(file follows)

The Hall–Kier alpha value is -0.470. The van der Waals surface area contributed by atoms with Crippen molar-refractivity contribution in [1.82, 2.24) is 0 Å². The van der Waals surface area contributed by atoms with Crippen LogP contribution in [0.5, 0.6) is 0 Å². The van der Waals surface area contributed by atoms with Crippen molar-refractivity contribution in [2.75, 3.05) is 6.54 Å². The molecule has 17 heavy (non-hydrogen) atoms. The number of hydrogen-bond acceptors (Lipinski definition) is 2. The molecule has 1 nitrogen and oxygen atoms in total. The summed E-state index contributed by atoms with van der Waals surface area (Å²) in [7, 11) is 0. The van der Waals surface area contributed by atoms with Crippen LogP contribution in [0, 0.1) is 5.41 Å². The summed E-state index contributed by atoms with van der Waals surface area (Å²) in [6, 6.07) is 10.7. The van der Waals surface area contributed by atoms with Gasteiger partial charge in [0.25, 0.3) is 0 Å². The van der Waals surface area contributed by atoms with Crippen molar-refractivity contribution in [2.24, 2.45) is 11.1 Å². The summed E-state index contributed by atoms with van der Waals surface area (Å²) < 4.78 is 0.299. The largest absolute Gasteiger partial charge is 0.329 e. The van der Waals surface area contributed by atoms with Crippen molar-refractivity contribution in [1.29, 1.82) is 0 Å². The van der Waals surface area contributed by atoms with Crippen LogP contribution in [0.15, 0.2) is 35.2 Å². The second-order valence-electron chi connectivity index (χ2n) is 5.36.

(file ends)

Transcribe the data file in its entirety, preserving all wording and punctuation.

The Hall–Kier alpha value is -0.470. The van der Waals surface area contributed by atoms with Crippen molar-refractivity contribution in [1.82, 2.24) is 0 Å². The van der Waals surface area contributed by atoms with Crippen LogP contribution in [0.5, 0.6) is 0 Å². The van der Waals surface area contributed by atoms with Crippen molar-refractivity contribution in [2.75, 3.05) is 6.54 Å². The molecule has 17 heavy (non-hydrogen) atoms. The number of hydrogen-bond acceptors (Lipinski definition) is 2. The molecule has 1 nitrogen and oxygen atoms in total. The summed E-state index contributed by atoms with van der Waals surface area (Å²) in [7, 11) is 0. The van der Waals surface area contributed by atoms with Crippen LogP contribution in [0, 0.1) is 5.41 Å². The summed E-state index contributed by atoms with van der Waals surface area (Å²) in [6, 6.07) is 10.7. The van der Waals surface area contributed by atoms with Gasteiger partial charge in [0.25, 0.3) is 0 Å². The van der Waals surface area contributed by atoms with Crippen molar-refractivity contribution in [2.24, 2.45) is 11.1 Å². The summed E-state index contributed by atoms with van der Waals surface area (Å²) < 4.78 is 0.299. The largest absolute Gasteiger partial charge is 0.329 e. The van der Waals surface area contributed by atoms with Crippen molar-refractivity contribution in [1.29, 1.82) is 0 Å². The van der Waals surface area contributed by atoms with Crippen LogP contribution in [0.15, 0.2) is 35.2 Å². The second-order valence-electron chi connectivity index (χ2n) is 5.36.